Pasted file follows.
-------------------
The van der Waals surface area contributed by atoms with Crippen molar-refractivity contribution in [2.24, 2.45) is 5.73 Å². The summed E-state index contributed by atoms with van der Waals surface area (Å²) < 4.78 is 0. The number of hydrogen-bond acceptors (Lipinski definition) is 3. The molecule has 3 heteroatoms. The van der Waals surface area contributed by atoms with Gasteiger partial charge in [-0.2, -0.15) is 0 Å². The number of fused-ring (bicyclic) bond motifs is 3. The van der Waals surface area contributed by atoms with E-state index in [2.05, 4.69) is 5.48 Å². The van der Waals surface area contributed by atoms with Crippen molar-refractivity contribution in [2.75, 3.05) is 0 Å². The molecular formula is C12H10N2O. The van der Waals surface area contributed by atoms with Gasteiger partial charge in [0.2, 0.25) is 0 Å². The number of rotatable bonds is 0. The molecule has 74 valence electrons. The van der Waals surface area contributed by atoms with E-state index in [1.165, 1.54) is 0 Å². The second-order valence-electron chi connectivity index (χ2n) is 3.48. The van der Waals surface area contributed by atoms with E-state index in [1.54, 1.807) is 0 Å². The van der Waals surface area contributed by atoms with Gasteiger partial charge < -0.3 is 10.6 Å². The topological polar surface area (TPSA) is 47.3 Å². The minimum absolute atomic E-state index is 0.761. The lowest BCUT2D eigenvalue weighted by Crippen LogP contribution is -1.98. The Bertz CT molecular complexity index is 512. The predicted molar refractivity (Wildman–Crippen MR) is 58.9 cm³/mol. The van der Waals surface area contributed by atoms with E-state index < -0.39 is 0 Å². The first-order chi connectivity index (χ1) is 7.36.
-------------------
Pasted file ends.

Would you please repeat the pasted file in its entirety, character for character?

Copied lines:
The van der Waals surface area contributed by atoms with Crippen molar-refractivity contribution in [2.24, 2.45) is 5.73 Å². The summed E-state index contributed by atoms with van der Waals surface area (Å²) < 4.78 is 0. The number of hydrogen-bond acceptors (Lipinski definition) is 3. The molecule has 3 heteroatoms. The van der Waals surface area contributed by atoms with Gasteiger partial charge in [-0.2, -0.15) is 0 Å². The number of fused-ring (bicyclic) bond motifs is 3. The van der Waals surface area contributed by atoms with E-state index in [2.05, 4.69) is 5.48 Å². The van der Waals surface area contributed by atoms with Crippen molar-refractivity contribution in [2.75, 3.05) is 0 Å². The molecular formula is C12H10N2O. The van der Waals surface area contributed by atoms with Gasteiger partial charge in [0.2, 0.25) is 0 Å². The number of rotatable bonds is 0. The molecule has 74 valence electrons. The van der Waals surface area contributed by atoms with E-state index in [1.165, 1.54) is 0 Å². The second-order valence-electron chi connectivity index (χ2n) is 3.48. The van der Waals surface area contributed by atoms with E-state index in [1.54, 1.807) is 0 Å². The van der Waals surface area contributed by atoms with Gasteiger partial charge < -0.3 is 10.6 Å². The topological polar surface area (TPSA) is 47.3 Å². The minimum absolute atomic E-state index is 0.761. The lowest BCUT2D eigenvalue weighted by Crippen LogP contribution is -1.98. The Bertz CT molecular complexity index is 512. The predicted molar refractivity (Wildman–Crippen MR) is 58.9 cm³/mol. The van der Waals surface area contributed by atoms with E-state index < -0.39 is 0 Å². The first-order chi connectivity index (χ1) is 7.36.